Chandratal-Part 2

Thankfully, our decision to spend the night at the mouth of the glacier didn’t backfire, the next morning the snow had hardened up enough for the car to pass through .

We drove on for a couple of miles, before hitting Bhatal, a tiny settlement comprising a grand total of two dhabas and five permanent residents. This junction hamlet is the only rest-stop enroute Kaza and Chandratal.

We stepped in to one of the dhabas, stretched our legs, shared our story, ingested some much needed and completely cooked food.

This is where the real story starts. We had mentioned that we were passing through and were headed to Kaza, to the gentleman who runs the dhaba, but he had recommended that way stay the night, get some rest, check out Chandratal and then head to Kaza. As soon as he said Chandratal and talked about its beauty, something happened and the wheels in all our heads started churning. For some strange reason, we decided we’d head to Chandratal right away, he told us the road was tough, it was a long walk etc. A bunch of healthy and physically superior looking foreigners who had done the trek, the previous day also shared their experience, they said we had to walk for roughly 5 hrs one way.


All this however  didn’t seem to matter to us, we were setting a trap for ourselves through our sheer stupidity. I guess in my head I was thinking, if they walked for so long, we could drive there in much lesser time(despite being told that the road was closed). Anyway the long and short of it is, we took off.

We barely went 3kms up the road from Bhatal, when we hit an ice-wall and that was it, we had to go on foot from there on. That should have shocked us out of trance but it didn’t. We were in awe of the surroundings, it was looking wonderful and we had dreams of a wonderful afternoon. Slowly as started walking further down the road, we quiet naturally started feeling hungry, it was only then that we realised, that being the fools that we were we didn’t get anything packed and all we had were two packs of glucose biscuits. Nevertheless, we kept walking, thinking there’d be a tea stall or something at the lake and we’d get by.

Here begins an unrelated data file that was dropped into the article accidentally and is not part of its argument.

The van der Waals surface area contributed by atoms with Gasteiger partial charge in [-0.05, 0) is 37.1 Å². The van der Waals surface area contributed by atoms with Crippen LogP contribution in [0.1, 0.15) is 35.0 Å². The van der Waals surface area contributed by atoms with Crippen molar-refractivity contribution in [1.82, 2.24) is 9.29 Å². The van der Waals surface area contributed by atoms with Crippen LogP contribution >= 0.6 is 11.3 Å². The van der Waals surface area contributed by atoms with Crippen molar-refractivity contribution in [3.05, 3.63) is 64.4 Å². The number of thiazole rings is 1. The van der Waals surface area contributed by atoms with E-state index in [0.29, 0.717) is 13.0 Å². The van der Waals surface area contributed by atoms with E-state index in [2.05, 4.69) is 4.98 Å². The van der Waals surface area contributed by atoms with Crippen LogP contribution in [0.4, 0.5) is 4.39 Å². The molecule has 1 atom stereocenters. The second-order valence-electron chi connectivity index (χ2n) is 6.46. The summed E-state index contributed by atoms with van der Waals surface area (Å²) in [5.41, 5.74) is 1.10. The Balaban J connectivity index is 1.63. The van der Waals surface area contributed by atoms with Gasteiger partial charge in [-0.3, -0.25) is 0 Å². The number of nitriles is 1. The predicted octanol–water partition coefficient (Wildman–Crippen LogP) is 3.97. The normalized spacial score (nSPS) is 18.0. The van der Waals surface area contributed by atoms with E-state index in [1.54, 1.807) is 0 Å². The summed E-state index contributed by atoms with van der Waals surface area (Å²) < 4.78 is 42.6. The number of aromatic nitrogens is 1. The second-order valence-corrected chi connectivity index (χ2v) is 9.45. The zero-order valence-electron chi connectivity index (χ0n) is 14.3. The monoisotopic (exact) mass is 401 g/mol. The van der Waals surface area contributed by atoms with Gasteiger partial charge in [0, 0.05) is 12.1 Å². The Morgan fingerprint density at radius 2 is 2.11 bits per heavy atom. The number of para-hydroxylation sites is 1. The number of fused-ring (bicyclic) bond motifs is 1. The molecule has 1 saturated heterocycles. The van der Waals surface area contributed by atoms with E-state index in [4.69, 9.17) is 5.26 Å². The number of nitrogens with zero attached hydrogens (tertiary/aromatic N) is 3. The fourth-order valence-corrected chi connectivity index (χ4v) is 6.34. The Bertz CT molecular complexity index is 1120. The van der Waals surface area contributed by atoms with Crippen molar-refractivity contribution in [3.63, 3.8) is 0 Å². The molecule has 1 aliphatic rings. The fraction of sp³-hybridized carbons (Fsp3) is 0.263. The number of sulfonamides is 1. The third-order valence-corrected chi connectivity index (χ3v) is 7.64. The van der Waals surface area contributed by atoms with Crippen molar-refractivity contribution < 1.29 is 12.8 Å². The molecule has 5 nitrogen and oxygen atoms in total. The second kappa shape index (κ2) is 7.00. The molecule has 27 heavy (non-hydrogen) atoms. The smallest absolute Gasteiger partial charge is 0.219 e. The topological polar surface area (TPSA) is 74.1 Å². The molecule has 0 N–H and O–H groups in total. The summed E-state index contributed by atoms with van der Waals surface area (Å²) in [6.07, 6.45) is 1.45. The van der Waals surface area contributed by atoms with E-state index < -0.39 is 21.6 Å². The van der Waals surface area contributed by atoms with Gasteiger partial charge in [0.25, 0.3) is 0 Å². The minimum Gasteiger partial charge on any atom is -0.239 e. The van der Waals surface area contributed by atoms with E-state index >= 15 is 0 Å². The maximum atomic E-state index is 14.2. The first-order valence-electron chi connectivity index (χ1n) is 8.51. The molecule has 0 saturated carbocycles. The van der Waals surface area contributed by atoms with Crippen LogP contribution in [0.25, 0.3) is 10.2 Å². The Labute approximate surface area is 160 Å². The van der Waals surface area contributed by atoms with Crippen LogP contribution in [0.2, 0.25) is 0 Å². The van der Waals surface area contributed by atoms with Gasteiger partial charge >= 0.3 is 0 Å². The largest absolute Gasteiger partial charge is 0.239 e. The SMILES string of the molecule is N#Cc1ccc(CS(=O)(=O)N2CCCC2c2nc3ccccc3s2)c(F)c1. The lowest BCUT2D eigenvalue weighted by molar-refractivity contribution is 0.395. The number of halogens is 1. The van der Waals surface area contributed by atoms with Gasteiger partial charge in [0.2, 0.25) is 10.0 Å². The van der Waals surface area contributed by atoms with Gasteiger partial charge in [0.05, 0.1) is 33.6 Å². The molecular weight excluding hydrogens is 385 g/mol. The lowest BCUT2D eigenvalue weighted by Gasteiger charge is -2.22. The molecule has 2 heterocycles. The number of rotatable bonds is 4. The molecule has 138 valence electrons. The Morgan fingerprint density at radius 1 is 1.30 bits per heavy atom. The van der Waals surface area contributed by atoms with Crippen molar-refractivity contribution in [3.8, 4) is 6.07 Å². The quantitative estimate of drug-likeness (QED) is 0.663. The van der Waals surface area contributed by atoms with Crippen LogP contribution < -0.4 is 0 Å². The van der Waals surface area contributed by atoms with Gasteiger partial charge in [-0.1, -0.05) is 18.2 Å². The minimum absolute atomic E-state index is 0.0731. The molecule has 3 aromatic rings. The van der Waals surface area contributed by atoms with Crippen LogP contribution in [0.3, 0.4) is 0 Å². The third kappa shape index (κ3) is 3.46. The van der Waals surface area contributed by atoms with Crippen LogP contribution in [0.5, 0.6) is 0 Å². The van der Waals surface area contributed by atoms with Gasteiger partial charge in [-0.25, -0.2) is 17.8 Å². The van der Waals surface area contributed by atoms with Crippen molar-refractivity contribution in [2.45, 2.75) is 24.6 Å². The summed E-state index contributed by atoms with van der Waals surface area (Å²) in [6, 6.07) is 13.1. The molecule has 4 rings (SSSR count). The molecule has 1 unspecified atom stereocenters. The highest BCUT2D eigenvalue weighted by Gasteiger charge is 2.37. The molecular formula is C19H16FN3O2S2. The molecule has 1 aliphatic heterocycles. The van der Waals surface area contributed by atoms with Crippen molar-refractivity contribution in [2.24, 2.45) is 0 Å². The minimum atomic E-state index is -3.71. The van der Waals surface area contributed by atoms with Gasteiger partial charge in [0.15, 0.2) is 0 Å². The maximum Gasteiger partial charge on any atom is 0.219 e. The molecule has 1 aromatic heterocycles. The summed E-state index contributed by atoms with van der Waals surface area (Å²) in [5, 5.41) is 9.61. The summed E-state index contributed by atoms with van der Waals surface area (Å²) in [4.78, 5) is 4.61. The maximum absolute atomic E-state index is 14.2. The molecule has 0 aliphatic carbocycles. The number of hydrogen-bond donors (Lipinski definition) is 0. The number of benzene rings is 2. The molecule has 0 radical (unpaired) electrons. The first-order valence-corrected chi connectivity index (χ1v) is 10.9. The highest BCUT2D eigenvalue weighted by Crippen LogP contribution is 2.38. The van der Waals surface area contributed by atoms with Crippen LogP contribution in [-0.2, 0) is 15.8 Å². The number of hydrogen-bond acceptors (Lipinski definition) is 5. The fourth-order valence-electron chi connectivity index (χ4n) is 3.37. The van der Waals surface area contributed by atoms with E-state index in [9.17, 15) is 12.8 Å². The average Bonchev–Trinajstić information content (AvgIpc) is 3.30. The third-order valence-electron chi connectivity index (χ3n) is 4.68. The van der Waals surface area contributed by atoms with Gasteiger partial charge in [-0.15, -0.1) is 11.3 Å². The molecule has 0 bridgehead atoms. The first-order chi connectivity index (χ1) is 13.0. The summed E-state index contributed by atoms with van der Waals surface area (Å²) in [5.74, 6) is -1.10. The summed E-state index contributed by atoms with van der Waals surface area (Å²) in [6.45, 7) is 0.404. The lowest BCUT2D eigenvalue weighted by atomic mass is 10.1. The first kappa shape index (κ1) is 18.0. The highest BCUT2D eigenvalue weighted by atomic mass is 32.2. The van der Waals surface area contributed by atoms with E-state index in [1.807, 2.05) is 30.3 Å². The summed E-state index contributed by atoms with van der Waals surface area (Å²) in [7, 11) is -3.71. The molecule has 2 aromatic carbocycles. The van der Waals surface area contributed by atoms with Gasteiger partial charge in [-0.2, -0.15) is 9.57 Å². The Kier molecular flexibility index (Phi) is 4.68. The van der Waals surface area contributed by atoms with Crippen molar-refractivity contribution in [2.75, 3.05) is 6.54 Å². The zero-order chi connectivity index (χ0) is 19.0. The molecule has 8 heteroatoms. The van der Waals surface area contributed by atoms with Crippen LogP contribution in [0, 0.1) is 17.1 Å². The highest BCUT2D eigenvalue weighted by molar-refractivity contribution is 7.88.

As we kept going higher, the air was getting thinner, the climb tougher, we slowed down, Soumik was almost dying, his back was acting up. We walked on, and the hills and streams kept teasing us, before every turn it seemed like this was it, every few meters a stream flowed, suggesting that the lake would be behind this hill, but no, there were series of such turns for us to negotiate.

Our spirits finally did break, we had been walking for close to 5 hrs now and the lake was nowhere to be seen. It was around 3 in the afternoon and we had to make a choice, do we walk on until we find the lake or do we turned around and reach the car before its dark. We did neither, we took a power nap.


When we woke up a few minutes later, it was warm and sunny, but we decided that it was best we turn around, we were anyway going to come back a few weeks later, we’d be better prepared then and hopefully the road would be cleared by then.

A few minutes into our return, the weather took a turn for the worse, first it was the howling mountain wind, it ways making it difficult to breathe and the strong head wind wasn’t making walking easier either. Then came the clouds, bringing the temperature down and finally rain and snow.


We had to make a run for it, else we could’ve been stranded. We were even looking for shelter, a cave, an over hanging, something that would protect us in the worst case scenario, but nothing, zilch, we were out there battling the forces of nature, equipped only with our woolens and some biscuit crumbs.


All of us set our own pace, and kept walking, we didn’t talk to each other much, we’d on occasion look up or look behind to see that the rest of us were still alive. Kashan, was in the front and he seemed to keep increasing the lead on Soumik and I, every time I looked up.

I was in the middle, I didn’t sit down to take a rest on the way back, for I knew that if I sat down, I would probably give up. If I had to rest, I did it standing up or leaning against a rock.

Soumik was bringing up the rear and was zombie like, a couple of times it looked like, his legs would buckle under him any minute. Thankfully he kept walking, I could see he was struggling, I stopped and handed him an extra pair of woolens and gloves, he gleefully accepted them and seemed to be doing better. I decided to walk with him, even if it meant slowing down, because I was afraid he’d collapse.

It wasn’t so much that I was concerned about him, it was more to avoid the double effort of walking back if he actually did.

I was reminded of a quote/motto of an army battalion back home (the bisons they were called) in Hyderabad “Bash on regardless” . Guess that was kept me going.

We eventually made it back to the car safely, we were very lucky though, had the weather been worse, who knows what could’ve happened.

While its true that “Darr ke agey jeet hai”, it is no excuse for faux bravery and pure stupidity. Overcoming your fears is good but disregarding common sense and sound advice is not. Always plan well.







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